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I feel the same way about seeing David in the Accademia.
He really does just glow with life...and the look in his eye!!

Don't miss "The Prisoners" .
More of Michelangelo's works, in the short hall leading toward David.
They are so realistic they made me want to grab a chisel and free them from the marble.

The first time I saw David, I was just standing there gazing when a Tour Guide told me to "Move away, I'm leading a tour talk here, and you're not on the tour."
You can imagine what I had to say to him...... :O

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Time for a dvd sales pitch. While I’ve always enjoyed Rick’s TV shows I have felt that the shows he did on Italy for the 2013-14 season were “different”. These were often filmed inside, without crowds and presented art like never before. He did 3 episodes in the series just on Rome. The second episode - Rome: Baroque Brilliance was just stunning with footage from inside the Galleria Borghese. Readily available on YouTube and worth your time.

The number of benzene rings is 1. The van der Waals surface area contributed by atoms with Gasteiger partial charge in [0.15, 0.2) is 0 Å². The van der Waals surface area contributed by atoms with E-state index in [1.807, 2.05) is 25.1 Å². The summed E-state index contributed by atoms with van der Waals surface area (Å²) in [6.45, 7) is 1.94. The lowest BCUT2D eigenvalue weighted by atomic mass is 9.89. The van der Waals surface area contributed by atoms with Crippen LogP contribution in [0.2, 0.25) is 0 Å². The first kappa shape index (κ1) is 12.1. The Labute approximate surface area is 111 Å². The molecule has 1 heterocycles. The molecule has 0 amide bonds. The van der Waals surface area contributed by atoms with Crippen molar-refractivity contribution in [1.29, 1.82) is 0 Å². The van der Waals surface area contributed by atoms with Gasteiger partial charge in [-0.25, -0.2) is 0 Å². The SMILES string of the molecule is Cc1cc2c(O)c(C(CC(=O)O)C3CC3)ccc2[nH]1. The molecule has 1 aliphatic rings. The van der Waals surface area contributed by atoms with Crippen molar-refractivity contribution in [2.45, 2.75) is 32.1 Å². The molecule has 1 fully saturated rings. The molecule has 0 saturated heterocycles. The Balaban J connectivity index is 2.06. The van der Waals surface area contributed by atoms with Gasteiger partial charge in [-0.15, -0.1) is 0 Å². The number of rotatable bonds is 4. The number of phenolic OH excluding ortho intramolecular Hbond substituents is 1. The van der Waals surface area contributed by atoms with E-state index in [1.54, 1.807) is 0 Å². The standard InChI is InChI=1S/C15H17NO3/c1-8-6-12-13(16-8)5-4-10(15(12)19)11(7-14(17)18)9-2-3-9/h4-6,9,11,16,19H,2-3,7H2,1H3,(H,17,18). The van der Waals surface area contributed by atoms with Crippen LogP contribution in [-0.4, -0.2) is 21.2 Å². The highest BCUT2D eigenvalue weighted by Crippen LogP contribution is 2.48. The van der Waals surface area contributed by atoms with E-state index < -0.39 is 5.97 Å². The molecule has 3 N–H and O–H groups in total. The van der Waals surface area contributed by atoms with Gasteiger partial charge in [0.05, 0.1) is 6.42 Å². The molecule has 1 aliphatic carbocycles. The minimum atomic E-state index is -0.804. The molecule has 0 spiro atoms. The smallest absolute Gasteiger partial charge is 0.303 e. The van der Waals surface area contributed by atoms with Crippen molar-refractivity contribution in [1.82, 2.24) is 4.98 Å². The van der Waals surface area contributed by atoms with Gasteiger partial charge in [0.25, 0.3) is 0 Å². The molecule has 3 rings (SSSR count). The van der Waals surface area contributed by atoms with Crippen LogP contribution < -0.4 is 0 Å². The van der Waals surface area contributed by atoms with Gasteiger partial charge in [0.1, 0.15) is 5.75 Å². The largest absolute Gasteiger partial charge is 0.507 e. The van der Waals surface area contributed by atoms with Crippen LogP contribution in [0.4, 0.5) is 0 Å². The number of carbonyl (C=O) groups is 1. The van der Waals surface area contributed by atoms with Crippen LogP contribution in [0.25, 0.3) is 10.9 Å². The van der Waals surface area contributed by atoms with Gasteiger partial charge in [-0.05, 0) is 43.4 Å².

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These were often filmed inside, without crowds and presented art like
never before.

I watched his "the making of the show" episode last night. It was filmed while he and his crew were in Milan and Lake Como. His producer mentions in the episode that they're not allowed to film indoors in many of these places during business hours and so they have to arrange and pay a heft fee to film after hours or days the galleries/museums are closed. It was talked about as they're filming footage for The Last Supper and how cool it was to have the place to themselves.